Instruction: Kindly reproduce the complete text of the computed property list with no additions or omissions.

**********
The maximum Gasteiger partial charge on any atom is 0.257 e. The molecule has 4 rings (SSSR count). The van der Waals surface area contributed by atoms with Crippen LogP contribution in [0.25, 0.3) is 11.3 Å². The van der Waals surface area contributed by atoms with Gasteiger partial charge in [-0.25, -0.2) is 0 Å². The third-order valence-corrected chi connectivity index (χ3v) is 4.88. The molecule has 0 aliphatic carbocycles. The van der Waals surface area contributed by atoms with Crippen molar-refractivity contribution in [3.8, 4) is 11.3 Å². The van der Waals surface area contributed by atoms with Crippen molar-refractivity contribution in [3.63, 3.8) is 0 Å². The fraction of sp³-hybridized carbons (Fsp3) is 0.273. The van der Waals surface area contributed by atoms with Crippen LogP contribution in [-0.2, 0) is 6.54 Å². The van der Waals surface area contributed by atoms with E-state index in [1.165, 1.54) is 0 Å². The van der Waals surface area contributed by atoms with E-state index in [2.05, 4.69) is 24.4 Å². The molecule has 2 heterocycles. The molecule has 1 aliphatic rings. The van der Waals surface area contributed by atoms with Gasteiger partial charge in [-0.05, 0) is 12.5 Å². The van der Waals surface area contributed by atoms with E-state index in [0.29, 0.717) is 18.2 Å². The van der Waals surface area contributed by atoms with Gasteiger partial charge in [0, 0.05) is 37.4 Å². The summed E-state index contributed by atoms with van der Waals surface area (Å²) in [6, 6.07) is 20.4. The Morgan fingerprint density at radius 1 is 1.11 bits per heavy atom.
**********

The maximum Gasteiger partial charge on any atom is 0.257 e. The molecule has 4 rings (SSSR count). The van der Waals surface area contributed by atoms with Crippen LogP contribution in [0.25, 0.3) is 11.3 Å². The van der Waals surface area contributed by atoms with Gasteiger partial charge in [-0.25, -0.2) is 0 Å². The third-order valence-corrected chi connectivity index (χ3v) is 4.88. The molecule has 0 aliphatic carbocycles. The van der Waals surface area contributed by atoms with Crippen molar-refractivity contribution in [3.8, 4) is 11.3 Å². The van der Waals surface area contributed by atoms with Crippen molar-refractivity contribution in [3.63, 3.8) is 0 Å². The fraction of sp³-hybridized carbons (Fsp3) is 0.273. The van der Waals surface area contributed by atoms with Crippen LogP contribution in [-0.2, 0) is 6.54 Å². The van der Waals surface area contributed by atoms with E-state index in [1.165, 1.54) is 0 Å². The van der Waals surface area contributed by atoms with E-state index in [2.05, 4.69) is 24.4 Å². The molecule has 2 heterocycles. The molecule has 1 aliphatic rings. The van der Waals surface area contributed by atoms with Gasteiger partial charge in [-0.05, 0) is 12.5 Å². The van der Waals surface area contributed by atoms with E-state index in [0.29, 0.717) is 18.2 Å². The van der Waals surface area contributed by atoms with Gasteiger partial charge in [0, 0.05) is 37.4 Å². The summed E-state index contributed by atoms with van der Waals surface area (Å²) in [6, 6.07) is 20.4. The Morgan fingerprint density at radius 1 is 1.11 bits per heavy atom.